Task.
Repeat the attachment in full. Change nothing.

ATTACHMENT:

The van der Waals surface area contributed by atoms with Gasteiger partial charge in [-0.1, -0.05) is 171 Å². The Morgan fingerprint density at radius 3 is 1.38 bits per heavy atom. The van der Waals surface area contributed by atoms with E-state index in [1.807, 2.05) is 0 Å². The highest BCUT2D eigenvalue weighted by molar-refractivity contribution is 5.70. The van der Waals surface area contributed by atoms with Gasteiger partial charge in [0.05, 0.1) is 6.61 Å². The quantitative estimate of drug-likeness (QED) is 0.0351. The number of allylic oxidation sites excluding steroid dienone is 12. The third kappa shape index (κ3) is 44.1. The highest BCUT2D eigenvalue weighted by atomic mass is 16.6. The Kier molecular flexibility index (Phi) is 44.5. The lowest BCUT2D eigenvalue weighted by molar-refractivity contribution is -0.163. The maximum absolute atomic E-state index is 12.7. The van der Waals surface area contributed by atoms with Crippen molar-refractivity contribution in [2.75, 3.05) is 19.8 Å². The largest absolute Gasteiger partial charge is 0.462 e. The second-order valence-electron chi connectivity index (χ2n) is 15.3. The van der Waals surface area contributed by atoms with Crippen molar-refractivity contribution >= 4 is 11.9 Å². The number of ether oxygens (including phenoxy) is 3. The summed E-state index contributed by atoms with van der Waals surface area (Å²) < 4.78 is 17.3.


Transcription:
The van der Waals surface area contributed by atoms with Gasteiger partial charge in [-0.1, -0.05) is 171 Å². The Morgan fingerprint density at radius 3 is 1.38 bits per heavy atom. The van der Waals surface area contributed by atoms with E-state index in [1.807, 2.05) is 0 Å². The highest BCUT2D eigenvalue weighted by molar-refractivity contribution is 5.70. The van der Waals surface area contributed by atoms with Gasteiger partial charge in [0.05, 0.1) is 6.61 Å². The quantitative estimate of drug-likeness (QED) is 0.0351. The number of allylic oxidation sites excluding steroid dienone is 12. The third kappa shape index (κ3) is 44.1. The highest BCUT2D eigenvalue weighted by atomic mass is 16.6. The Kier molecular flexibility index (Phi) is 44.5. The lowest BCUT2D eigenvalue weighted by molar-refractivity contribution is -0.163. The maximum absolute atomic E-state index is 12.7. The van der Waals surface area contributed by atoms with Crippen molar-refractivity contribution in [2.75, 3.05) is 19.8 Å². The largest absolute Gasteiger partial charge is 0.462 e. The second-order valence-electron chi connectivity index (χ2n) is 15.3. The van der Waals surface area contributed by atoms with Crippen molar-refractivity contribution >= 4 is 11.9 Å². The number of ether oxygens (including phenoxy) is 3. The summed E-state index contributed by atoms with van der Waals surface area (Å²) < 4.78 is 17.3.